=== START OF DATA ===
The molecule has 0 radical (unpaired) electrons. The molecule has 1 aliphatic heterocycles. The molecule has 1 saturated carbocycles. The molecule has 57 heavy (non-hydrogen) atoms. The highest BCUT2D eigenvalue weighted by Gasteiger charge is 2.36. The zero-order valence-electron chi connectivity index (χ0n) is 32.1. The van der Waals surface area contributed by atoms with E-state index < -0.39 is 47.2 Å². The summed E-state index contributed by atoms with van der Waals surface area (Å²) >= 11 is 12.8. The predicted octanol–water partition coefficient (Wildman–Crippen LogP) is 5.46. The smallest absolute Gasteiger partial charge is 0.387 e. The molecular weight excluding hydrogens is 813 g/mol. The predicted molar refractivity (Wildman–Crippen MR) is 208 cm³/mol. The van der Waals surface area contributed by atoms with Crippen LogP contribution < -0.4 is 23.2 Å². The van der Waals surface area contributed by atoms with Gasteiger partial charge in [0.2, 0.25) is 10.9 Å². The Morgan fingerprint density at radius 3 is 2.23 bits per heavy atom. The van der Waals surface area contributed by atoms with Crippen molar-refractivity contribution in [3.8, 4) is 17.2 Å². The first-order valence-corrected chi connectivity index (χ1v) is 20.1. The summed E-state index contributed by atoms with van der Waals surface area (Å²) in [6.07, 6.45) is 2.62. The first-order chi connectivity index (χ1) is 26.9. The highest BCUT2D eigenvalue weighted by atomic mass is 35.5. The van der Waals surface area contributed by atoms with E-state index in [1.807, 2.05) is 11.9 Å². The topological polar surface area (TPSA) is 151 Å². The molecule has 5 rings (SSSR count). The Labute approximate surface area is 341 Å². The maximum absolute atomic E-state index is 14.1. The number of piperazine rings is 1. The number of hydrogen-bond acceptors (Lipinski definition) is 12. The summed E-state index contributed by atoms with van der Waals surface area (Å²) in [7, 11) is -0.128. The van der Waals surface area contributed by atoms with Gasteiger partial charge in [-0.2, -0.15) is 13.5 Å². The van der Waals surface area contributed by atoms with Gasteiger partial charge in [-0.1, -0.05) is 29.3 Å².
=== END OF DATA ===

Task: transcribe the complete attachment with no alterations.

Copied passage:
The molecule has 0 radical (unpaired) electrons. The molecule has 1 aliphatic heterocycles. The molecule has 1 saturated carbocycles. The molecule has 57 heavy (non-hydrogen) atoms. The highest BCUT2D eigenvalue weighted by Gasteiger charge is 2.36. The zero-order valence-electron chi connectivity index (χ0n) is 32.1. The van der Waals surface area contributed by atoms with E-state index < -0.39 is 47.2 Å². The summed E-state index contributed by atoms with van der Waals surface area (Å²) >= 11 is 12.8. The predicted octanol–water partition coefficient (Wildman–Crippen LogP) is 5.46. The smallest absolute Gasteiger partial charge is 0.387 e. The molecular weight excluding hydrogens is 813 g/mol. The predicted molar refractivity (Wildman–Crippen MR) is 208 cm³/mol. The van der Waals surface area contributed by atoms with Crippen LogP contribution < -0.4 is 23.2 Å². The van der Waals surface area contributed by atoms with Gasteiger partial charge in [0.2, 0.25) is 10.9 Å². The Morgan fingerprint density at radius 3 is 2.23 bits per heavy atom. The van der Waals surface area contributed by atoms with Crippen molar-refractivity contribution in [3.8, 4) is 17.2 Å². The first-order valence-corrected chi connectivity index (χ1v) is 20.1. The summed E-state index contributed by atoms with van der Waals surface area (Å²) in [6.07, 6.45) is 2.62. The first-order chi connectivity index (χ1) is 26.9. The highest BCUT2D eigenvalue weighted by atomic mass is 35.5. The van der Waals surface area contributed by atoms with E-state index in [1.807, 2.05) is 11.9 Å². The topological polar surface area (TPSA) is 151 Å². The molecule has 5 rings (SSSR count). The Labute approximate surface area is 341 Å². The maximum absolute atomic E-state index is 14.1. The number of piperazine rings is 1. The number of hydrogen-bond acceptors (Lipinski definition) is 12. The summed E-state index contributed by atoms with van der Waals surface area (Å²) in [7, 11) is -0.128. The van der Waals surface area contributed by atoms with Gasteiger partial charge in [-0.2, -0.15) is 13.5 Å². The van der Waals surface area contributed by atoms with Gasteiger partial charge in [-0.1, -0.05) is 29.3 Å².